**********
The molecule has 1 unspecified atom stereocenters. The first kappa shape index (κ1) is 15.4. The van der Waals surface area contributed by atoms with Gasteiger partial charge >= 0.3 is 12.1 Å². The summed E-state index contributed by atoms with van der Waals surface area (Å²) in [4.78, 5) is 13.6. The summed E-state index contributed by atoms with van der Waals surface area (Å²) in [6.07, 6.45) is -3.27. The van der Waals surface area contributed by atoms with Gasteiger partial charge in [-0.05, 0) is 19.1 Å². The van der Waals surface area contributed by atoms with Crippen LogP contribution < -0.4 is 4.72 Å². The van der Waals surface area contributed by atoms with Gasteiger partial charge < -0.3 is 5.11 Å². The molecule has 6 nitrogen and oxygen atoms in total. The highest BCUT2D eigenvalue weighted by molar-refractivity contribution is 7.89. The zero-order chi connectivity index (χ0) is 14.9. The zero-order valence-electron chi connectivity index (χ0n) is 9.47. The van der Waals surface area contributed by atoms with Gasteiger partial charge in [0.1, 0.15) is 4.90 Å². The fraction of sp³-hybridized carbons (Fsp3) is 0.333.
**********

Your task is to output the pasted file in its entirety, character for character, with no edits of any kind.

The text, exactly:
The molecule has 1 unspecified atom stereocenters. The first kappa shape index (κ1) is 15.4. The van der Waals surface area contributed by atoms with Gasteiger partial charge >= 0.3 is 12.1 Å². The summed E-state index contributed by atoms with van der Waals surface area (Å²) in [4.78, 5) is 13.6. The summed E-state index contributed by atoms with van der Waals surface area (Å²) in [6.07, 6.45) is -3.27. The van der Waals surface area contributed by atoms with Gasteiger partial charge in [-0.05, 0) is 19.1 Å². The van der Waals surface area contributed by atoms with Crippen LogP contribution < -0.4 is 4.72 Å². The van der Waals surface area contributed by atoms with Gasteiger partial charge < -0.3 is 5.11 Å². The molecule has 6 nitrogen and oxygen atoms in total. The highest BCUT2D eigenvalue weighted by molar-refractivity contribution is 7.89. The zero-order chi connectivity index (χ0) is 14.9. The zero-order valence-electron chi connectivity index (χ0n) is 9.47. The van der Waals surface area contributed by atoms with Gasteiger partial charge in [0.1, 0.15) is 4.90 Å². The fraction of sp³-hybridized carbons (Fsp3) is 0.333.